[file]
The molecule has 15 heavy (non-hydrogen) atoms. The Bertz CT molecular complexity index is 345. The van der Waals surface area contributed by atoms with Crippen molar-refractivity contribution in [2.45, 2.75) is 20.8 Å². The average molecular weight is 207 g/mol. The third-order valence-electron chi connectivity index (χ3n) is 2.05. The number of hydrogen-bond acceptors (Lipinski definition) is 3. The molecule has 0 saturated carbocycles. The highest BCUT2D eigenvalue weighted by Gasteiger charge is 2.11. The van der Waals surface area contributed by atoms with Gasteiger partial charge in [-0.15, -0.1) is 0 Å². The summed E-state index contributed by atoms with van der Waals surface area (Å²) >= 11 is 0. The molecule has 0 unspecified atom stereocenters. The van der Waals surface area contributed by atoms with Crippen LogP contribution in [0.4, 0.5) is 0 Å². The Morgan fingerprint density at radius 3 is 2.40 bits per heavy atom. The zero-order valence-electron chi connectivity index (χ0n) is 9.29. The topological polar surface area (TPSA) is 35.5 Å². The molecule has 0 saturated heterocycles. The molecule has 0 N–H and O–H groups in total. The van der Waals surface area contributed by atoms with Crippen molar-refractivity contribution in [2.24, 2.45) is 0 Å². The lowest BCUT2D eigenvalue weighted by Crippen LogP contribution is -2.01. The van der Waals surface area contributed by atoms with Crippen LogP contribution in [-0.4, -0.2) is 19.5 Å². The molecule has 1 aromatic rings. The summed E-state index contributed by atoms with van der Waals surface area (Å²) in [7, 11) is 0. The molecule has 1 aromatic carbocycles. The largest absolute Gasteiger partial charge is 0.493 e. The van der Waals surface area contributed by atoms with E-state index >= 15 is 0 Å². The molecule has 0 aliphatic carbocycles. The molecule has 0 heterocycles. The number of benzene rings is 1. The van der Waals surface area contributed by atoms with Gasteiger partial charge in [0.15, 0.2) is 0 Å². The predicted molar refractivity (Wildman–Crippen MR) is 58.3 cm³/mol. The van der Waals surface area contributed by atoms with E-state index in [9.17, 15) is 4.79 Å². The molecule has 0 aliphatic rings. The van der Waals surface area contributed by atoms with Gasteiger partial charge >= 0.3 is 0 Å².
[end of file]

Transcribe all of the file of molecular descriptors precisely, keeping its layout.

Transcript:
The molecule has 15 heavy (non-hydrogen) atoms. The Bertz CT molecular complexity index is 345. The van der Waals surface area contributed by atoms with Crippen molar-refractivity contribution in [2.45, 2.75) is 20.8 Å². The average molecular weight is 207 g/mol. The third-order valence-electron chi connectivity index (χ3n) is 2.05. The number of hydrogen-bond acceptors (Lipinski definition) is 3. The molecule has 0 saturated carbocycles. The highest BCUT2D eigenvalue weighted by Gasteiger charge is 2.11. The van der Waals surface area contributed by atoms with Gasteiger partial charge in [-0.15, -0.1) is 0 Å². The summed E-state index contributed by atoms with van der Waals surface area (Å²) >= 11 is 0. The molecule has 0 unspecified atom stereocenters. The van der Waals surface area contributed by atoms with Crippen LogP contribution in [0.4, 0.5) is 0 Å². The Morgan fingerprint density at radius 3 is 2.40 bits per heavy atom. The zero-order valence-electron chi connectivity index (χ0n) is 9.29. The topological polar surface area (TPSA) is 35.5 Å². The molecule has 0 saturated heterocycles. The molecule has 0 N–H and O–H groups in total. The van der Waals surface area contributed by atoms with Crippen molar-refractivity contribution in [2.24, 2.45) is 0 Å². The lowest BCUT2D eigenvalue weighted by Crippen LogP contribution is -2.01. The van der Waals surface area contributed by atoms with Crippen LogP contribution in [-0.4, -0.2) is 19.5 Å². The molecule has 1 aromatic rings. The summed E-state index contributed by atoms with van der Waals surface area (Å²) in [7, 11) is 0. The molecule has 1 aromatic carbocycles. The largest absolute Gasteiger partial charge is 0.493 e. The van der Waals surface area contributed by atoms with E-state index >= 15 is 0 Å². The molecule has 0 aliphatic carbocycles. The molecule has 0 heterocycles. The number of benzene rings is 1. The van der Waals surface area contributed by atoms with Gasteiger partial charge in [0.15, 0.2) is 0 Å². The predicted molar refractivity (Wildman–Crippen MR) is 58.3 cm³/mol. The van der Waals surface area contributed by atoms with E-state index in [9.17, 15) is 4.79 Å². The molecule has 0 aliphatic rings. The van der Waals surface area contributed by atoms with Gasteiger partial charge >= 0.3 is 0 Å².